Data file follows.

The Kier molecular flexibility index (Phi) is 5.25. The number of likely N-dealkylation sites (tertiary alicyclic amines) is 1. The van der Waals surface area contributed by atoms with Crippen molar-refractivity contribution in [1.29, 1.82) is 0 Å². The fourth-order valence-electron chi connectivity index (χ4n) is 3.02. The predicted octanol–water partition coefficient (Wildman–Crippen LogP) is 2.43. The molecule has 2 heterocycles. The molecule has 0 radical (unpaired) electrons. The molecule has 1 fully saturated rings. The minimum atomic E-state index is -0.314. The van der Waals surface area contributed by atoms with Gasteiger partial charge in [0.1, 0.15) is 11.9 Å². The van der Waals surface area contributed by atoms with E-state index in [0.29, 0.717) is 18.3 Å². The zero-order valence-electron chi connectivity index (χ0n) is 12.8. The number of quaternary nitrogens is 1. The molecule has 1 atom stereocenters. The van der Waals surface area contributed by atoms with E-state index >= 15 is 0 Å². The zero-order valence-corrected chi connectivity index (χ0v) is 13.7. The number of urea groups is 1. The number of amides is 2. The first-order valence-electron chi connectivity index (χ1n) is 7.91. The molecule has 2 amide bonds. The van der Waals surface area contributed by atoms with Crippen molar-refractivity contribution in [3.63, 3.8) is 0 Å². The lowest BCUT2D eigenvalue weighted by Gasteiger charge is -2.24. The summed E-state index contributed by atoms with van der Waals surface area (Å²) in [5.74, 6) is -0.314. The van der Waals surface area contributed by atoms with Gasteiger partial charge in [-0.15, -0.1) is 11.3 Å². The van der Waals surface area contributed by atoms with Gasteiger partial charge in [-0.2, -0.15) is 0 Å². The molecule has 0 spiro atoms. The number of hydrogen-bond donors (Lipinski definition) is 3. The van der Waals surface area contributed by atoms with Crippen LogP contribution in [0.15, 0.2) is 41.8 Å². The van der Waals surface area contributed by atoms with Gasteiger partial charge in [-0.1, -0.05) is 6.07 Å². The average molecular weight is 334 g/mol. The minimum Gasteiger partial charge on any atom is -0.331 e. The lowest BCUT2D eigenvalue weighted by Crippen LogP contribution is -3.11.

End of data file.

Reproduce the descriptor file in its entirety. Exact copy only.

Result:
The Kier molecular flexibility index (Phi) is 5.25. The number of likely N-dealkylation sites (tertiary alicyclic amines) is 1. The van der Waals surface area contributed by atoms with Crippen molar-refractivity contribution in [1.29, 1.82) is 0 Å². The fourth-order valence-electron chi connectivity index (χ4n) is 3.02. The predicted octanol–water partition coefficient (Wildman–Crippen LogP) is 2.43. The molecule has 2 heterocycles. The molecule has 0 radical (unpaired) electrons. The molecule has 1 fully saturated rings. The minimum atomic E-state index is -0.314. The van der Waals surface area contributed by atoms with Gasteiger partial charge in [0.1, 0.15) is 11.9 Å². The van der Waals surface area contributed by atoms with E-state index in [0.29, 0.717) is 18.3 Å². The zero-order valence-electron chi connectivity index (χ0n) is 12.8. The number of quaternary nitrogens is 1. The molecule has 1 atom stereocenters. The van der Waals surface area contributed by atoms with E-state index >= 15 is 0 Å². The zero-order valence-corrected chi connectivity index (χ0v) is 13.7. The number of urea groups is 1. The number of amides is 2. The first-order valence-electron chi connectivity index (χ1n) is 7.91. The molecule has 2 amide bonds. The van der Waals surface area contributed by atoms with Crippen molar-refractivity contribution in [3.63, 3.8) is 0 Å². The lowest BCUT2D eigenvalue weighted by Gasteiger charge is -2.24. The summed E-state index contributed by atoms with van der Waals surface area (Å²) in [5.74, 6) is -0.314. The van der Waals surface area contributed by atoms with Gasteiger partial charge in [-0.15, -0.1) is 11.3 Å². The van der Waals surface area contributed by atoms with Gasteiger partial charge in [-0.2, -0.15) is 0 Å². The molecule has 0 spiro atoms. The number of hydrogen-bond donors (Lipinski definition) is 3. The van der Waals surface area contributed by atoms with Crippen LogP contribution in [0.15, 0.2) is 41.8 Å². The van der Waals surface area contributed by atoms with Gasteiger partial charge in [-0.1, -0.05) is 6.07 Å². The average molecular weight is 334 g/mol. The minimum Gasteiger partial charge on any atom is -0.331 e. The lowest BCUT2D eigenvalue weighted by Crippen LogP contribution is -3.11.